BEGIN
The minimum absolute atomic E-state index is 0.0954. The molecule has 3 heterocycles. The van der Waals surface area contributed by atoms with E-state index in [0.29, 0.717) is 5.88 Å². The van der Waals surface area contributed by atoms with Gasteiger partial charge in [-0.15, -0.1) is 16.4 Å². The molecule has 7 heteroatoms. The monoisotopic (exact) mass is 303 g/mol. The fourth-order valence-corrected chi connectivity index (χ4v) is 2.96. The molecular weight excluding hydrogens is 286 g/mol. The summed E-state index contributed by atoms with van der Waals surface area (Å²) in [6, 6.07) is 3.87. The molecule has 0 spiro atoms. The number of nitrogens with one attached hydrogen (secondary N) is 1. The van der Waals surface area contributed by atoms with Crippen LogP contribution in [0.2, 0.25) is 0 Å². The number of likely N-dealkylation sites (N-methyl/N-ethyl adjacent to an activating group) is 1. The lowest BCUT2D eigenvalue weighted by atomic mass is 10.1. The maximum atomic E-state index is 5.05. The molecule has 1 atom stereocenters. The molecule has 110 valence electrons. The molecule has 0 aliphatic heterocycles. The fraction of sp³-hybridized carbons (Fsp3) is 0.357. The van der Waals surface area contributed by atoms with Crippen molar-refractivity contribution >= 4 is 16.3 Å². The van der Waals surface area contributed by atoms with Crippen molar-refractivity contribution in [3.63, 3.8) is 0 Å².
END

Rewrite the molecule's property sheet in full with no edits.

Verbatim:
The minimum absolute atomic E-state index is 0.0954. The molecule has 3 heterocycles. The van der Waals surface area contributed by atoms with E-state index in [0.29, 0.717) is 5.88 Å². The van der Waals surface area contributed by atoms with Gasteiger partial charge in [-0.15, -0.1) is 16.4 Å². The molecule has 7 heteroatoms. The monoisotopic (exact) mass is 303 g/mol. The fourth-order valence-corrected chi connectivity index (χ4v) is 2.96. The molecular weight excluding hydrogens is 286 g/mol. The summed E-state index contributed by atoms with van der Waals surface area (Å²) in [6, 6.07) is 3.87. The molecule has 0 spiro atoms. The number of nitrogens with one attached hydrogen (secondary N) is 1. The van der Waals surface area contributed by atoms with Crippen LogP contribution in [0.2, 0.25) is 0 Å². The number of likely N-dealkylation sites (N-methyl/N-ethyl adjacent to an activating group) is 1. The lowest BCUT2D eigenvalue weighted by atomic mass is 10.1. The maximum atomic E-state index is 5.05. The molecule has 1 atom stereocenters. The molecule has 110 valence electrons. The molecule has 0 aliphatic heterocycles. The fraction of sp³-hybridized carbons (Fsp3) is 0.357. The van der Waals surface area contributed by atoms with Crippen molar-refractivity contribution >= 4 is 16.3 Å². The van der Waals surface area contributed by atoms with Crippen molar-refractivity contribution in [3.63, 3.8) is 0 Å².